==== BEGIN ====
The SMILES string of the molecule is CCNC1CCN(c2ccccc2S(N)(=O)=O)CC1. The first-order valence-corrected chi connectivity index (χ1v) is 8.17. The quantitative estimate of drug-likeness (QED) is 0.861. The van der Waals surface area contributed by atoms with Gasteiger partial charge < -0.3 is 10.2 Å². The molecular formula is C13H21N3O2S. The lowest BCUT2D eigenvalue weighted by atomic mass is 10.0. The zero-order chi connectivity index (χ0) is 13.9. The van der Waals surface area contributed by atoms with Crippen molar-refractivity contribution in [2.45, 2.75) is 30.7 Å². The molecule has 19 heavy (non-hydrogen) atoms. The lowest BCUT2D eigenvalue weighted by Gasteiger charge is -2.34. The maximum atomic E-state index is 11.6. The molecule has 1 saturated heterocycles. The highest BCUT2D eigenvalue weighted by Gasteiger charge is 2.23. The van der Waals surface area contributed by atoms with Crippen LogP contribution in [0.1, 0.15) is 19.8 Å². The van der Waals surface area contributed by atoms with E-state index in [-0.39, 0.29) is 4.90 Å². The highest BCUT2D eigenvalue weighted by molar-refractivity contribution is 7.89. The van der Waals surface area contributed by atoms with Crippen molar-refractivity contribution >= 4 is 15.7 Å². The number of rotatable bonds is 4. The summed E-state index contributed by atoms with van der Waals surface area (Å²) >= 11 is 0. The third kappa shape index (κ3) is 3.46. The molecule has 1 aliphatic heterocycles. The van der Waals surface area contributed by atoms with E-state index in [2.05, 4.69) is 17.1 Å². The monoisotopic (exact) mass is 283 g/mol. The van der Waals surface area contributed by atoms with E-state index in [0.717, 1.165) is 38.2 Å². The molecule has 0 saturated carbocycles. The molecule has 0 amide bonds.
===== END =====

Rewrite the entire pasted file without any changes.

The SMILES string of the molecule is CCNC1CCN(c2ccccc2S(N)(=O)=O)CC1. The first-order valence-corrected chi connectivity index (χ1v) is 8.17. The quantitative estimate of drug-likeness (QED) is 0.861. The van der Waals surface area contributed by atoms with Gasteiger partial charge < -0.3 is 10.2 Å². The molecular formula is C13H21N3O2S. The lowest BCUT2D eigenvalue weighted by atomic mass is 10.0. The zero-order chi connectivity index (χ0) is 13.9. The van der Waals surface area contributed by atoms with Crippen molar-refractivity contribution in [2.45, 2.75) is 30.7 Å². The molecule has 19 heavy (non-hydrogen) atoms. The lowest BCUT2D eigenvalue weighted by Gasteiger charge is -2.34. The maximum atomic E-state index is 11.6. The molecule has 1 saturated heterocycles. The highest BCUT2D eigenvalue weighted by Gasteiger charge is 2.23. The van der Waals surface area contributed by atoms with Crippen LogP contribution in [0.1, 0.15) is 19.8 Å². The van der Waals surface area contributed by atoms with E-state index in [-0.39, 0.29) is 4.90 Å². The highest BCUT2D eigenvalue weighted by molar-refractivity contribution is 7.89. The van der Waals surface area contributed by atoms with Crippen molar-refractivity contribution >= 4 is 15.7 Å². The number of rotatable bonds is 4. The summed E-state index contributed by atoms with van der Waals surface area (Å²) >= 11 is 0. The third kappa shape index (κ3) is 3.46. The molecule has 1 aliphatic heterocycles. The van der Waals surface area contributed by atoms with E-state index in [2.05, 4.69) is 17.1 Å². The monoisotopic (exact) mass is 283 g/mol. The van der Waals surface area contributed by atoms with E-state index in [0.717, 1.165) is 38.2 Å². The molecule has 0 saturated carbocycles. The molecule has 0 amide bonds.